Fiji Travel Information
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Local time is GMT +12.
Electrical current is 240 volts, 50Hz. Plugs have three oblique flat pins.
The official languages are Fijian and Hindustani, but English is widely used and understood.
No vaccination certificates are required for entry to Fiji, but a yellow fever vaccination certificate is required from travellers entering Fiji within 10 days of having stayed overnight or longer in infected areas. Although they are nor required, vaccinations for hepatitis A, hepatitis B, MMR (measles, mumps, rubella) and tetanus-diphtheria may be recommended by your doctor for travel to Fiji. Visitors to Fiji should practice strict food, water and personal hygiene precautions to prevent typhoid as well as other diarrhoeal illness. A typhoid vaccine is recommended for all travellers to Fiji, except short-term visitors who dine only at major restaurants and hotels, such as cruise passengers. Visitors should drink only bottled water; if you can't get bottled water then make sure it is boiled. The mosquito-borne disease, dengue fever, is a serious risk between November and April. Preventive measures include wearing long-sleeved clothes and using insect repellent at all times. The medical facilities in Fiji are adequate for uncomplicated treatment, but travel insurance with provision for medical evacuation to Australia or New Zealand is advised.
Tipping is not encouraged in Fiji but small tips are appreciated for good service. Some resorts operate a staff Christmas fund where tips are shared, instead of tipping staff daily.
Fiji does exhibit some socio-political tension and visitors need to be vigilant and avoid political rallies and public demonstrations. On 5 December 2006 the military moved into Suva, and took over the running of the country in what was the fourth coup in 20 years. Visitors are advised to keep up to date with the current situation and avoid all large gatherings of people. The uncertain political situation, poor economic climate and unemployment mean the crime rate is high and it is unwise to carry large amounts of cash or wear expensive clothes or jewellery. Pickpockets are active at bus stations and taxi ranks and women on their own should be cautious. There has been an increase in the number of violent robberies, which have occurred against foreigners, particularly at night and in urban areas.
Natural dangers exist in the form of rip tides along the reefs and river estuaries and care should be taken when swimming or boating. There is also the possibility of shark attacks. On the roads reckless driving is common and animals on the road pose a hazard, particularly after dark. Cyclone season is usually from November to April.
Visitors to Fiji should be careful not to offend local sensitivities. Wearing bikinis and swimming costumes is fine at the resorts but not when visiting villages or shopping in town. A sulu (a sarong that can be worn by men and women) is useful as a wrap-around so no offence is caused when wearing shorts or sleeveless tops away from hotels or resorts. Topless bathing and nudity in public is forbidden. A popular excursion for visitors to Fiji is a visit to one of the traditional villages. Guests in villages should show respect and avoid wearing hats, as they are a sign of disrespect, and remove shoes before entering a house. When visiting a village it is customary to present a gift of yaqona, which is also known as kava and is the national drink. Avoid overly praising an object, as Fijians will feel obliged to give it as a gift. Homosexual acts, even in private, are prohibited and carry jail sentences.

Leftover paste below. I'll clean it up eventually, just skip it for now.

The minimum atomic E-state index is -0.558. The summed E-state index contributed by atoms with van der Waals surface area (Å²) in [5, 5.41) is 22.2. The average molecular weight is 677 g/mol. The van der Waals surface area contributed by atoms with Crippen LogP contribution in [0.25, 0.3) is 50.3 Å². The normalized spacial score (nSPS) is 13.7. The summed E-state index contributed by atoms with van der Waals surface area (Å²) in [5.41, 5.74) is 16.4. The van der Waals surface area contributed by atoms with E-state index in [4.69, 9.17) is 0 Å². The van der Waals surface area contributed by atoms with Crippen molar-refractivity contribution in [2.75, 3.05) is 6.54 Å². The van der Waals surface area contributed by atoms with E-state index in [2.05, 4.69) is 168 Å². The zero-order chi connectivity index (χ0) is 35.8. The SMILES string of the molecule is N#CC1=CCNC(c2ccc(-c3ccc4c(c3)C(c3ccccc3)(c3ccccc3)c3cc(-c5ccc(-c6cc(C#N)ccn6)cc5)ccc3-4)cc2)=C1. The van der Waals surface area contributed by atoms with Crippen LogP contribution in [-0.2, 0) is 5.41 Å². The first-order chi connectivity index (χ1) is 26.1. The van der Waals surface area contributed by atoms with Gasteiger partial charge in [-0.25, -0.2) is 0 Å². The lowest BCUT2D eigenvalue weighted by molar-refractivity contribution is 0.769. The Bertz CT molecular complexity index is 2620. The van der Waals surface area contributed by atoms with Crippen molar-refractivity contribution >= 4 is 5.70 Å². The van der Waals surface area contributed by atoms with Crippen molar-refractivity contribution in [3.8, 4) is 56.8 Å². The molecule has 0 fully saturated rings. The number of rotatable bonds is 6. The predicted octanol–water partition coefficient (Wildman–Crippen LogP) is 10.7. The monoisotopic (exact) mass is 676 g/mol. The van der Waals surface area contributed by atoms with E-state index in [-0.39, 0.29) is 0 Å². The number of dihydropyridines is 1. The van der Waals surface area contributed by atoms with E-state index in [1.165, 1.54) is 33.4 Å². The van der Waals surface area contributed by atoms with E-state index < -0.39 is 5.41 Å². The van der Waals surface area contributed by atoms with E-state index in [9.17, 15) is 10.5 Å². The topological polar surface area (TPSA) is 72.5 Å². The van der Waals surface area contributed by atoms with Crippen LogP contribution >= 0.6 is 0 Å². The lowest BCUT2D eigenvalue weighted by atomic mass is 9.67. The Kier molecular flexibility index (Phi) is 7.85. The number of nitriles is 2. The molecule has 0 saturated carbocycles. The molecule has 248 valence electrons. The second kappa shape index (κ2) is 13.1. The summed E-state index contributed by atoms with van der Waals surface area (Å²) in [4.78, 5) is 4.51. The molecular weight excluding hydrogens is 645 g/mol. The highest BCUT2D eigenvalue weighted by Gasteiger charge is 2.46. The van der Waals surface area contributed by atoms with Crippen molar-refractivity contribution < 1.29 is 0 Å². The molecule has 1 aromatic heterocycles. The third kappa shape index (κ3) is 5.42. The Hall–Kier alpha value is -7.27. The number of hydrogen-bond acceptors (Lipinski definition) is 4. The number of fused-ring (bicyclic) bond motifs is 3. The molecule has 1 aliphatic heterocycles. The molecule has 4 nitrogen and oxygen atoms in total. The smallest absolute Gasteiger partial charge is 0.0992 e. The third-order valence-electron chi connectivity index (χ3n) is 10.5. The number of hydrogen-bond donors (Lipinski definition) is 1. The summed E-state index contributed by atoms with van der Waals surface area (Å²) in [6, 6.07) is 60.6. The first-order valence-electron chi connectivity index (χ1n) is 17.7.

Business is relatively casual in Fiji. Only for very formal meetings would suits need to be worn, otherwise a fairly casual, but neat approach to dress is taken. Patience is necessary as meetings rarely start at scheduled times. Fijians prefer using first names as opposed to titles. Business hours are generally 9am to 5pm Monday to Friday.
The international country dialling code for Fiji is +679. The outgoing code is 00 followed by the relevant country code (e.g. 0044 for the United Kingdom). There are no area codes and all numbers are seven digits. Most hotels have direct dialling facilities. Vodaphone Fiji Ltd has active GSM roaming agreements with most international networks. There are a few Internet cafes, but connection times are very slow.
Travellers to Fiji over 17 years do not have to pay duty on 250g of cigars or 250 cigarettes or a combination of tobacco products not exceeding 250g; 2.25 litres of liquor, or 4.5 litres of wine or 4.5 litres of beer or a combination of all these not exceeding the prescribed limit for one; perfume for personal use up to 118ml; and other goods to the value of F$400 per person. Restrictions apply to firearms and ammunition and meat and dairy products from Tasmania. Travellers who have been on a pilgrimage and return to Fiji with holy water will be checked to ensure it is accompanied by certification declaring it sterile and free from contaminants.
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